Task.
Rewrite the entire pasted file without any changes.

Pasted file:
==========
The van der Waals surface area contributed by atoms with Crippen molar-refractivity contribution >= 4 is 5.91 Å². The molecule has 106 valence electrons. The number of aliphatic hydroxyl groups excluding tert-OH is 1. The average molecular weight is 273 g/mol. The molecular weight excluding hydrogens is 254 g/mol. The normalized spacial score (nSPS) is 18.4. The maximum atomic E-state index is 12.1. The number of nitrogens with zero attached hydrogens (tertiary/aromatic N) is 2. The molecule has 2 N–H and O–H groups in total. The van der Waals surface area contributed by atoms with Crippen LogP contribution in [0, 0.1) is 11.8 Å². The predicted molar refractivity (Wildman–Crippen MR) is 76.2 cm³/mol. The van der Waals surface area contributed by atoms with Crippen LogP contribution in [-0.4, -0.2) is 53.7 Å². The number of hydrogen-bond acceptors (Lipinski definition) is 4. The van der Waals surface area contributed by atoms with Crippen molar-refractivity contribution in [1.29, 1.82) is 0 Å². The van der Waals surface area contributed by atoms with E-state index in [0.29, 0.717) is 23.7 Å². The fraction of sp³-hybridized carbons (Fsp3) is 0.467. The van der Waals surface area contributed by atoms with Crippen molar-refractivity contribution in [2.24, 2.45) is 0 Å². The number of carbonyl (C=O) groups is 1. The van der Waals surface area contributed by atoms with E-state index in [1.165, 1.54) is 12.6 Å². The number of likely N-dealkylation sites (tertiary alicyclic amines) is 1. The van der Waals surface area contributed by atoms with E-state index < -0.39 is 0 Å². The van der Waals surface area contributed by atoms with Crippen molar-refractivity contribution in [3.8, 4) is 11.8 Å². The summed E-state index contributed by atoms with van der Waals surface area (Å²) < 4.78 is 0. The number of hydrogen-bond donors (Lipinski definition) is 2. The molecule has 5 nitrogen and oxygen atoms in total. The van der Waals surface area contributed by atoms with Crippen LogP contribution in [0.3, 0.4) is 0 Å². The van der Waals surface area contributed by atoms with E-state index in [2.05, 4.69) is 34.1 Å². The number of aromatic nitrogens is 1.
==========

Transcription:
The van der Waals surface area contributed by atoms with Crippen molar-refractivity contribution >= 4 is 5.91 Å². The molecule has 106 valence electrons. The number of aliphatic hydroxyl groups excluding tert-OH is 1. The average molecular weight is 273 g/mol. The molecular weight excluding hydrogens is 254 g/mol. The normalized spacial score (nSPS) is 18.4. The maximum atomic E-state index is 12.1. The number of nitrogens with zero attached hydrogens (tertiary/aromatic N) is 2. The molecule has 2 N–H and O–H groups in total. The van der Waals surface area contributed by atoms with Crippen LogP contribution in [0, 0.1) is 11.8 Å². The predicted molar refractivity (Wildman–Crippen MR) is 76.2 cm³/mol. The van der Waals surface area contributed by atoms with Crippen LogP contribution in [-0.4, -0.2) is 53.7 Å². The number of hydrogen-bond acceptors (Lipinski definition) is 4. The van der Waals surface area contributed by atoms with Crippen molar-refractivity contribution in [1.29, 1.82) is 0 Å². The van der Waals surface area contributed by atoms with E-state index in [0.29, 0.717) is 23.7 Å². The fraction of sp³-hybridized carbons (Fsp3) is 0.467. The van der Waals surface area contributed by atoms with Crippen molar-refractivity contribution in [2.24, 2.45) is 0 Å². The number of carbonyl (C=O) groups is 1. The van der Waals surface area contributed by atoms with E-state index in [1.165, 1.54) is 12.6 Å². The number of likely N-dealkylation sites (tertiary alicyclic amines) is 1. The van der Waals surface area contributed by atoms with E-state index < -0.39 is 0 Å². The van der Waals surface area contributed by atoms with Crippen molar-refractivity contribution in [3.8, 4) is 11.8 Å². The summed E-state index contributed by atoms with van der Waals surface area (Å²) < 4.78 is 0. The number of hydrogen-bond donors (Lipinski definition) is 2. The molecule has 5 nitrogen and oxygen atoms in total. The van der Waals surface area contributed by atoms with Crippen LogP contribution in [0.3, 0.4) is 0 Å². The van der Waals surface area contributed by atoms with E-state index in [2.05, 4.69) is 34.1 Å². The number of aromatic nitrogens is 1.